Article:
Press release

James Brokenshire publishes consultation on banning combustible cladding

The Housing Secretary has announced a consultation on banning the use of combustible materials on the external walls of high-rise residential buildings.

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A consultation on banning the use of combustible materials on the external walls of high-rise residential buildings which are 18 metres or over has been published today (18 June 2018).

This was announced in Parliament by the Housing Secretary, Rt Hon James Brokenshire MP.

The cladding believed to have been used on Grenfell Tower was unlawful under existing building regulations and should not have been used. The government wants to ensure that there is no doubt about which materials can be used on high-rise residential buildings.

This consultation is inviting views on our proposals to revise the building regulations to ban the use of combustible materials in the inner leaf, insulation and cladding that are used in external wall systems on these buildings.

Residents, industry and other interested parties will now be able to have their say on proposals affecting the safety of homes. The government is legally required to consult on substantive changes to the buildings regulations before any change in the law and this consultation will end on 14 August 2018.

The Secretary of State for Housing, Rt Hon James Brokenshire MP, said:

The Grenfell Tower fire was an appalling tragedy and we must do everything we can to ensure a disaster like this never happens again.

I have listened carefully to concerns and I intend to ban the use of combustible materials on the external walls of high-rise residential buildings, subject to consultation.

The cladding believed to have been used on Grenfell Tower was unlawful under existing building regulations. It should not have been used. But I believe that the changes on which we are consulting will offer even greater certainty to concerned residents and to the construction industry.

Following her comprehensive review of fire safety and building regulations, Dame Judith Hackitt recommended that a simpler but more robust approach to the construction and on-going management of high-rise residential buildings was needed.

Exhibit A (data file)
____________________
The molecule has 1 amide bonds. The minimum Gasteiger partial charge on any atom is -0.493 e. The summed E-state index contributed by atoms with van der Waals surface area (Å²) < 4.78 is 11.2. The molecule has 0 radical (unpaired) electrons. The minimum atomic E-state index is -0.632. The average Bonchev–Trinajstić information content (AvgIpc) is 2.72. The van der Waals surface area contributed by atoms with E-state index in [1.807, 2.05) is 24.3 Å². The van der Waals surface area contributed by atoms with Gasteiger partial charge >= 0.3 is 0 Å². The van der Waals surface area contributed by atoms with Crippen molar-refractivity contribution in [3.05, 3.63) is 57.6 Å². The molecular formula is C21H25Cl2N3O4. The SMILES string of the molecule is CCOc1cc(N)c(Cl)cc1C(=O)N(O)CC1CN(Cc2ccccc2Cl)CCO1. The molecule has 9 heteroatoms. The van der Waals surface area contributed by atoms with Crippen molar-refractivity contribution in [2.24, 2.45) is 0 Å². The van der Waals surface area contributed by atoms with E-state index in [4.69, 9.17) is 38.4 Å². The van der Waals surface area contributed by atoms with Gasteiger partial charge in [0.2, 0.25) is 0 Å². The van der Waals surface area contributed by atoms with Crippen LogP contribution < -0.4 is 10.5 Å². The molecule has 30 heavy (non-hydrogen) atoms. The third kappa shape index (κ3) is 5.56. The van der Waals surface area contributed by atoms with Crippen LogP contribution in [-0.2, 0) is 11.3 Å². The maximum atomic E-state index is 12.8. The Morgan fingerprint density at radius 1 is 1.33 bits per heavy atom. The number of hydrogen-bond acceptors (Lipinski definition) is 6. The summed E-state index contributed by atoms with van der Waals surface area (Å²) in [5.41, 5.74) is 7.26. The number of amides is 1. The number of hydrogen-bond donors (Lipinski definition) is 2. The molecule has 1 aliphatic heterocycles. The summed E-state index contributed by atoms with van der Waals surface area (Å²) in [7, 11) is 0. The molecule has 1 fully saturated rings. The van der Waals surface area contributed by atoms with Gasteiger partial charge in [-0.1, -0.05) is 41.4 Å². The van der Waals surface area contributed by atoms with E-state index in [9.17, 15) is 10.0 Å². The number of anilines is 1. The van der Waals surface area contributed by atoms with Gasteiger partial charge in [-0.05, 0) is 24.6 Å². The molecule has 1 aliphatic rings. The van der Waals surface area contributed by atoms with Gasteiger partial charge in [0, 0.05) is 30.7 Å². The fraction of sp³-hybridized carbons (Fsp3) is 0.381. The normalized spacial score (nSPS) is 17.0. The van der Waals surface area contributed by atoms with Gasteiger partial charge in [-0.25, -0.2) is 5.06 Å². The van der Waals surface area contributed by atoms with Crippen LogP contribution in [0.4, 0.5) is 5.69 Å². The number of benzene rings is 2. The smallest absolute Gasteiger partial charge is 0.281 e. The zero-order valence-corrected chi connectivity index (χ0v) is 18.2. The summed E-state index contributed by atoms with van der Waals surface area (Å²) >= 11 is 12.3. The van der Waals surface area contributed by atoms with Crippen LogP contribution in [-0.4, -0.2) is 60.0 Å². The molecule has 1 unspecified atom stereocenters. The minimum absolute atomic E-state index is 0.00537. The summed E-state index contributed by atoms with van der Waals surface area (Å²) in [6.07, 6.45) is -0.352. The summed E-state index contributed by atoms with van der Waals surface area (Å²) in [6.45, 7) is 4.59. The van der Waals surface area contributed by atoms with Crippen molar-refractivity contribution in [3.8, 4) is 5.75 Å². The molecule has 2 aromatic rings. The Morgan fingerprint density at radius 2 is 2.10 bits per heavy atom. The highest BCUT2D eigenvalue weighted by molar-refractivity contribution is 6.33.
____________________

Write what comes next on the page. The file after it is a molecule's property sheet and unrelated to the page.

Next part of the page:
The government welcomed Dame Judith’s report and went even further than her recommendations, committing to:

  • banning or restricting the use of desktop studies from being used to assess the fire performance of cladding systems, unless our separate consultation demonstrates that they can be safely used; the consultation has closed and we are reviewing responses

  • change the law to achieve meaningful and lasting reform of the regulatory system, with strong sanctions for those who fail to comply

  • invite views on how the government could implement major reform of the regulatory system in line with Dame Judith’s review

  • clarify building regulations fire safety guidance (Approved Document B)

Further information

See details of the consultation.

The Independent Expert Advisory Panel has issued advice to building owners on how to ensure that their buildings comply with the existing building regulations. This advice still stands. The clearest ways of ensuring that an external wall system adequately resists external fire spread are either for all of the relevant elements of the wall to be in the top 2 European classes for fire performance (Class A1 or Class A2); or to use an external wall system which can be shown to have passed a large-scale test conducted to the BS8414 standard. In all instances, building owners are advised to seek professional advice by a competent and qualified person on what further steps to take with respect to their external wall system, based on the specific circumstances of their building including the external wall system design and condition, to satisfy themselves that their building is safe.

The government is consulting on proposals to ban combustible materials for residential buildings 18 metres or over, and whether only materials in those top 2 European classes for fire performance – reflective of the approach taken in Scotland – should be allowed over the entire external wall system – from the internal face of the wall through to its external face – with limited exemptions covering parts of the wall (such as paint) that do not present a significant contribution to the risk of fire spread.

There is a statutory requirement to consult under the Building Act 1984. This consultation complies with the duty on the Secretary of State to consult the Building Regulations Advisory Committee and other representative interests on proposed changes to the substantive requirements in the building regulations.

The deadline for consultation responses is 14 August 2018. Once closed, the department will consider all the comments received and provide a response as soon as possible.

In her final report Dame Judith Hackitt stated that using products which are non combustible or of limited combustibility is undoubtedly the lower risk option than undergoing a full system test.

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Published 18 June 2018